Cash flow refers to money put into a business and sent out. Cash flow is essentially the movement of funds. When a business receives money, they want to spend it on optimizing its cash flow better. Optimization of cash flow comes from actively making income from these avenues.
What Increases and Decreases Cash Flow in a Small Business?
Do you know how to increase cash flow in a company? Cash flow does not refer to just profits. It's tied to excess funds and expenses. When net income decreases, so does cash flow.
Businesses must first pay their liabilities and expenses such as debt, employees, and administration costs. The excess wealth left can improve the business by investing in better equipment to speed up production, generate more revenue through new projects, or put into a savings account to generate interest and be used for emergencies.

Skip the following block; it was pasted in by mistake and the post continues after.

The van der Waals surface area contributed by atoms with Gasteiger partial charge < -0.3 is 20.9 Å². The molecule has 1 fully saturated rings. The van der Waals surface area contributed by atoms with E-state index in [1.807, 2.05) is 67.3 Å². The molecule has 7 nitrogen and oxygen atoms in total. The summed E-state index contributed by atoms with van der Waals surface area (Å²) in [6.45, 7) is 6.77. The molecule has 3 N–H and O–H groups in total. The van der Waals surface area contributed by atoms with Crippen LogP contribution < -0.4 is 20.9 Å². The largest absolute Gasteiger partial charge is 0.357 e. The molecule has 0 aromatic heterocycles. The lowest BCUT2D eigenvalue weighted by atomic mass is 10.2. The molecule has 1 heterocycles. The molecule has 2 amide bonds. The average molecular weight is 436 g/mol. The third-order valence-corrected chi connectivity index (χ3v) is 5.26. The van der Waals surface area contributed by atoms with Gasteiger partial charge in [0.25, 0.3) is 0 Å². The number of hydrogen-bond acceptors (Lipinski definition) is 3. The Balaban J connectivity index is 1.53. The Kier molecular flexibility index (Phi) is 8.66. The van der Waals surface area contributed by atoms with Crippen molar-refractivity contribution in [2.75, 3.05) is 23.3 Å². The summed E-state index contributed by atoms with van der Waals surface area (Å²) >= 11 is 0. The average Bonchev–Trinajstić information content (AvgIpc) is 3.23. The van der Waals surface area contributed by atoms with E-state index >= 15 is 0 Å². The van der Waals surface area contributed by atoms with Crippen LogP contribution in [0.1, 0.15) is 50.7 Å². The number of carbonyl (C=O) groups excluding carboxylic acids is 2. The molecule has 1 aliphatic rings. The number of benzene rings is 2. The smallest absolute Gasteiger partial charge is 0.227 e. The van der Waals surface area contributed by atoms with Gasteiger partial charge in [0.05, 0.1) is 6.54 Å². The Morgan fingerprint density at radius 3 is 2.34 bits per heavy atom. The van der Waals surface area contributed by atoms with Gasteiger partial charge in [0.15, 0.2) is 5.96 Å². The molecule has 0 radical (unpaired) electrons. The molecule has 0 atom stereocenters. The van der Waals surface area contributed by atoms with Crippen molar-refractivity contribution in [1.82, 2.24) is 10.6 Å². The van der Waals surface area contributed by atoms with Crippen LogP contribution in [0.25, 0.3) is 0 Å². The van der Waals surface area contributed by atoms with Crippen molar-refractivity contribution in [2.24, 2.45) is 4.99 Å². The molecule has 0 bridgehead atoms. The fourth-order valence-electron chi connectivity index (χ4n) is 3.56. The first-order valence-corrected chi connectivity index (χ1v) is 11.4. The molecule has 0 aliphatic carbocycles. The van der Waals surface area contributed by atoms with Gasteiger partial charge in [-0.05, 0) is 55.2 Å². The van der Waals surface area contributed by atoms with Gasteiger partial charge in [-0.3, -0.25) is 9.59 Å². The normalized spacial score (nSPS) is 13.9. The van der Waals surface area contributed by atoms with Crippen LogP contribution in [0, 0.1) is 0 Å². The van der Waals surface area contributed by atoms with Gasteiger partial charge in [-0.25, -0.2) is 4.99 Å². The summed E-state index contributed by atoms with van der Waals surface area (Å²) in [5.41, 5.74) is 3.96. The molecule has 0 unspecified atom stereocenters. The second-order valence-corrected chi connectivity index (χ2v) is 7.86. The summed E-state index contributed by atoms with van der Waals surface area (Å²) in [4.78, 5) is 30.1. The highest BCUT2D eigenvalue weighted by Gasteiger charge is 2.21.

Knowing your finances will help you with the ins and outs of the financials of your business.
How to Monitor Cash Flow in a Business
The best way to monitor cash flow is by using 3rd party financial services or using the systems and features banks have for you. Checking your balance sheet is a sure way of knowing what affects your cash flow has on your business.
Why Increase Cash Flow for Your Small Business
Increasing cash flow is vital for your business because having idle money is not a good thing. You're essentially losing even more money when cash isn't moving and just sitting around. Even putting your money in a savings account is good because it generates interest over time.